Digby Warde-Aldam explores the best and worst of art in London…
It’s been a funny old fortnight. Minutes after I filed the last instalment of this diary, I had to rush to the V&A to meet my mum. She had tickets to the Alexander McQueen show (open until 2 August) – and judging by the queues I’d seen lining the Brompton Road ever since it opened, missing one’s time slot was not the done thing.
If you met me, it would take only the briefest glance to assess my understanding of fashion. Namely, that I am only vaguely aware of its existence. I suspect this causes my mother no end of embarrassment; she is a designer, and used to teach on the MA course at St Martin’s, back when it was plain old St Martin’s. Among her students was a boy who then went by the name Lee McQueen.
Was she surprised that, 25 years later, we were walking around a staggeringly opulent retrospective at her favourite museum? She was. McQueen hadn’t been the most memorable of her students. In fact, it was only after his first few collections had sold out that she began to understand the hype: it was all down to his beautiful tailoring, a talent he hadn’t showed off about at St Martin’s.
Walking around the show with her was fascinating – a crash course in how to look at clothes. I also got the point of McQueen himself: as in art, the greatest challenges for a designer are finding patronage and, of course, a distinctive creative identity. McQueen had his schtick honed to punky, gothic perfection by the time he unveiled his first collection.
The exhibition itself was marvellously theatrical. My only gripes were the gnomic quotes stencilled onto the walls: McQueen was an exciting designer, but the same cannot be said for him as a public speaker. Why bother trying to enshrine him as some sort of brand philosopher?
A haze is wobbling its way up from the rooftops, and a food van is blasting out reggae from the street below. I’d be surprised if there’s a single plot of land between here and the Thames Estuary that doesn’t stink of grilled meat. I want to be in the park, drinking mid-price rosé and slagging off this year’s Serpentine Pavilion (until 18 October).
I’ll have to make do without the park and the rosé, but having walked up to visit the Pavilion last night, I can slag it off perfectly well from here. First of all, I’ll concede that it’s a good idea – on paper. A Po-Mo temple that riffs on Buckminster Fuller’s energy domes and the plastic play tents you get at kids’ parties? Cool.
The trouble is that in situ, its arch play on disposability feels merely… disposable. It’s small by the standards of the annual commission – not a bad thing in itself, but by comparison to, say, Smiljan Radić’s bonkers donut-cum-flying saucer last year, (which I wrote about here) it just doesn’t own the space. It’s a disappointingly uncharismatic partner to the two terrific exhibitions currently on show in the galleries themselves.
I turned up for lunch at Bonhams the other day on two hours’ sleep. (Let me clarify: boringly, it was work that had kept me up.) We were at the auction house for a preview of its recent Contemporary sale. There were some interesting lots; an unusual, ceramic Concetto Spaziale by Fontana; a terrifying, psychedelic Anish Kapoor convex mirror, which looked for all the world as though it had been nicked from Jeff Koons’s ‘Celebration’ series; an outsized Warhol Dollar Sign from 1982, which I ended up sitting next to at lunch. It loomed over my place at the end of the table, quietly mocking pretensions to professionalism.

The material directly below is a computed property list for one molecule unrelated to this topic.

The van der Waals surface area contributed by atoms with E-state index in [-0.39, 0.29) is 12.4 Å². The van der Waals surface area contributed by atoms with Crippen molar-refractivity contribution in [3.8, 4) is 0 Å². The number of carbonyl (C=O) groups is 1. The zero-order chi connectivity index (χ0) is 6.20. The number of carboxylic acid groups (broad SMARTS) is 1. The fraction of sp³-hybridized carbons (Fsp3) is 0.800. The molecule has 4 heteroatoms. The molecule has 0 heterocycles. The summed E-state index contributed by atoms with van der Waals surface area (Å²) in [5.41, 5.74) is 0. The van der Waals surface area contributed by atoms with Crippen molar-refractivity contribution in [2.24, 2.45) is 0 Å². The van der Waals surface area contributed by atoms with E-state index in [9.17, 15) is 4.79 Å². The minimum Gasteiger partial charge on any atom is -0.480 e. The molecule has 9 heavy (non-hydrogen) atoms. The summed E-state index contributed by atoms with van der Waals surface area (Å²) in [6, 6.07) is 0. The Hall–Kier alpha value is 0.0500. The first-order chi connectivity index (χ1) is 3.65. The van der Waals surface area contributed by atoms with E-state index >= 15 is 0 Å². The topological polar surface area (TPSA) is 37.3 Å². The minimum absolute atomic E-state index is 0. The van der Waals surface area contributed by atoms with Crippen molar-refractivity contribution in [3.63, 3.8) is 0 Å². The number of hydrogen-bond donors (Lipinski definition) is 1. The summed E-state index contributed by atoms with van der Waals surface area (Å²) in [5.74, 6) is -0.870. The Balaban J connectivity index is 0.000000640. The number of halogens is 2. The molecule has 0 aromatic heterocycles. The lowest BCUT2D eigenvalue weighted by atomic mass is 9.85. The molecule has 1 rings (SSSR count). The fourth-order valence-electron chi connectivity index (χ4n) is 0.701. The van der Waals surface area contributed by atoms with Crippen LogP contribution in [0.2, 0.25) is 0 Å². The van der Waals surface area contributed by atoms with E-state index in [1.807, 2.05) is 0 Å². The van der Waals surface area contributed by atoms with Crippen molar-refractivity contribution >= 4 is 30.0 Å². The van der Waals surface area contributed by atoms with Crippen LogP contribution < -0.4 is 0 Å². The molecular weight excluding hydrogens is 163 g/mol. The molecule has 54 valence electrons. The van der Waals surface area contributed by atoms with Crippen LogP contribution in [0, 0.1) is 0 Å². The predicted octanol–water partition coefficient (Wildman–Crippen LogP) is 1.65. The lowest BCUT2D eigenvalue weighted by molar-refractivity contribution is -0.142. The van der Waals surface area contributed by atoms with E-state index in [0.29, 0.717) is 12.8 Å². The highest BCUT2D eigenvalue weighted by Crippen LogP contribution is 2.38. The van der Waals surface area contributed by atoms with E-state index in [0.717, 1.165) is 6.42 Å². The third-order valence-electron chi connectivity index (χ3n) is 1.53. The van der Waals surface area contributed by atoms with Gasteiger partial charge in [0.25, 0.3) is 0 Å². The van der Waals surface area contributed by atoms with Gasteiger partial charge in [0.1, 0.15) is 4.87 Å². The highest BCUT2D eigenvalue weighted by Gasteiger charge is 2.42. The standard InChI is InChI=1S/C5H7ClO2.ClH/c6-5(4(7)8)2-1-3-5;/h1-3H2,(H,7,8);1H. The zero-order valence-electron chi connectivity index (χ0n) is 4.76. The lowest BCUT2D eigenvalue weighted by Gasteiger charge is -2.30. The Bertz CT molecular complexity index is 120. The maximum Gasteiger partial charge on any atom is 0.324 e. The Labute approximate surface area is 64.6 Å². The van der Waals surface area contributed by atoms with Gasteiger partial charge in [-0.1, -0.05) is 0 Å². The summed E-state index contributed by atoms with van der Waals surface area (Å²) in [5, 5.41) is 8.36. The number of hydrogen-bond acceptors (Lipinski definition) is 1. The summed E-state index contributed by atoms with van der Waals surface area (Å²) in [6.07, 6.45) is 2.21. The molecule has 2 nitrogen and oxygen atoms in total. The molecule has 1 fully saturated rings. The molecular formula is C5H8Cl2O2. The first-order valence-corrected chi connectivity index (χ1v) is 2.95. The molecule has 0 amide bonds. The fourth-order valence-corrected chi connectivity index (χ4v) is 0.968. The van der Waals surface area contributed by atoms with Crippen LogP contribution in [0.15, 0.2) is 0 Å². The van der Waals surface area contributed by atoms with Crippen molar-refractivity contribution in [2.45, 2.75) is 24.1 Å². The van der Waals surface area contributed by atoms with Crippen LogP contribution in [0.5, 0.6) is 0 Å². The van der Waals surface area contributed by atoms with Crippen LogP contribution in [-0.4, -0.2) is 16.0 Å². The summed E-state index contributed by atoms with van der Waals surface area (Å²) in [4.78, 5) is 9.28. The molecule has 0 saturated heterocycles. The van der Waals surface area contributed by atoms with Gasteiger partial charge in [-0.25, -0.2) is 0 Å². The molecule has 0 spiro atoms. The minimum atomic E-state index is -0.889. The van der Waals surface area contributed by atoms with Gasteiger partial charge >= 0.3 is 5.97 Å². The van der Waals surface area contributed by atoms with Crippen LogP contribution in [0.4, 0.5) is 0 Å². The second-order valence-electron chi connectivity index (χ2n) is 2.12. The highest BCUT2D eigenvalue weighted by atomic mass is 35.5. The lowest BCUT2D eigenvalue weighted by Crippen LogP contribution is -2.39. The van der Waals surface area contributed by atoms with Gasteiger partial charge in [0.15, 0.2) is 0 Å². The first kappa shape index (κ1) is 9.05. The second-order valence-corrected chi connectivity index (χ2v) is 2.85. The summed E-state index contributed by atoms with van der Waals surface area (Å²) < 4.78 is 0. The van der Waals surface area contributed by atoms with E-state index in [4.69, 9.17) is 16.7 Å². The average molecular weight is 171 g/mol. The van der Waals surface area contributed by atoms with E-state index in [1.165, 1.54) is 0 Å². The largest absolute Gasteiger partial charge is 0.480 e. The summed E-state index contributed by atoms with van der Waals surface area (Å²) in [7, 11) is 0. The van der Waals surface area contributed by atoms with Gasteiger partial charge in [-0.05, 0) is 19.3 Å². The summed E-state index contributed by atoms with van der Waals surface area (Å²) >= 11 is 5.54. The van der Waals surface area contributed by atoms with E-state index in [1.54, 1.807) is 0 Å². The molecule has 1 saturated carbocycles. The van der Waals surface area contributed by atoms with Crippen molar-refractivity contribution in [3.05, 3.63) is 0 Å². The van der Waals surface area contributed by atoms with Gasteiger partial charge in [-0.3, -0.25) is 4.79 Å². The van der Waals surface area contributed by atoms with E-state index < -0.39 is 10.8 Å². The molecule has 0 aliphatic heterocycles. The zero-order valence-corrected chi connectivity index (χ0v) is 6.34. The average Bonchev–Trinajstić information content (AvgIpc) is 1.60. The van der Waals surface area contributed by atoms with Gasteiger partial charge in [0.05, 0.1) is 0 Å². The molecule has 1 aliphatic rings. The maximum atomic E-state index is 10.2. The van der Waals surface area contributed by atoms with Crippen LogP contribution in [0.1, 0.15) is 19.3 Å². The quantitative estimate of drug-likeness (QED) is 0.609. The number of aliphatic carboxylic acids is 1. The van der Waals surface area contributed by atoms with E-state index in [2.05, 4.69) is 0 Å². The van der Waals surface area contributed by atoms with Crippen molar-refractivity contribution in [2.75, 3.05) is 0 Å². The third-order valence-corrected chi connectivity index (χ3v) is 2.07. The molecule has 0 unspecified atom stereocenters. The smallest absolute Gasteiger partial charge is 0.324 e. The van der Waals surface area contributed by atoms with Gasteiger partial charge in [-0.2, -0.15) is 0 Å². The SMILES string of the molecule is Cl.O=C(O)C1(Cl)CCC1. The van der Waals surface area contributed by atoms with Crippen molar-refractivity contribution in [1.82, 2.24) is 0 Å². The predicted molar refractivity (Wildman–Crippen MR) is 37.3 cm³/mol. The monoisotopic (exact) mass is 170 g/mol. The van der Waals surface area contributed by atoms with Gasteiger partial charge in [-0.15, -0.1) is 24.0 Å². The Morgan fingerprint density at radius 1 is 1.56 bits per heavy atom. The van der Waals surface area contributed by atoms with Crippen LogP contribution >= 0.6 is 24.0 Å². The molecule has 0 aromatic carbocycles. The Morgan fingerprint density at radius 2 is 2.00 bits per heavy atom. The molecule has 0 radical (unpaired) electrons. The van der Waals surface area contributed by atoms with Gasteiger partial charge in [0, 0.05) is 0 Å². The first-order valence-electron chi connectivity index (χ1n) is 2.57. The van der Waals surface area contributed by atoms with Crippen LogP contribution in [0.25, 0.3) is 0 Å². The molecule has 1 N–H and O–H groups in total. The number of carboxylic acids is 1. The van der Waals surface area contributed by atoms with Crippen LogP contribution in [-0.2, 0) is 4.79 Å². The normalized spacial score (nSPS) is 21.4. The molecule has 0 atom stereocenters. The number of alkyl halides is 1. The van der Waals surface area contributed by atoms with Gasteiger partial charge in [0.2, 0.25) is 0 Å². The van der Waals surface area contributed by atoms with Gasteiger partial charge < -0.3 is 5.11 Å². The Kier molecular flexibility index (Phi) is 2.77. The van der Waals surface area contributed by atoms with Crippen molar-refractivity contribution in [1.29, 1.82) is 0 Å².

By the time it was made, Warhol was immensely rich, and the avant garde had disowned him as a ‘sellout’. Looking at his dollar signs and diamond paintings, it’s hard not to see their point. But, of course, Warhol knew exactly what he was doing. His real genius, I feel, was creating a bulletproof conceptual framework around his life and work, as amoral as it was impressive.
After the artist’s death, these late works were revisited by art historians as satirical art. Sorry, but I just can’t buy that. The Dollar Sign I saw is a naked celebration of what it represents. Unusually, Warhol even drew the source image himself – he couldn’t find an existing template he thought did the symbol justice.
If you visit one gallery in the next two months, head straight for Kallos on Mayfair’s Davies Street. It’s an operation dedicated to ancient Greek art, and to describe its exhibits as ‘museum quality’ is to damn with faint praise: we’d have to be talking about quite some museum. The current show, ‘Kalesis’ (until 28 August), is enough to make you forget about contemporary art altogether.
Warhol’s dollar signs become irrelevant when confronted with an astonishing, smiling Archaic bust and arms of a korē from the 6th century BC. (Unless you really are very rich, it’s likely the prices here will be irrelevant to you.) This is the real deal – you need to come marvel at it. Then, when it all gets too much, head down to Sprüth Magers and get grossed out by the John Waters show (until 15 August). You’ll love it, however nauseous it makes you.
The fashion for film: large-scale projections are transforming museums (Katy Barrett)
Shells, rocks and follies: the Serpentine Pavilion 2014 responds well to its location (Zofia Trafas)
14 Years of the Serpentine Pavilion
The loss of the National Glass Centre would be a shattering blow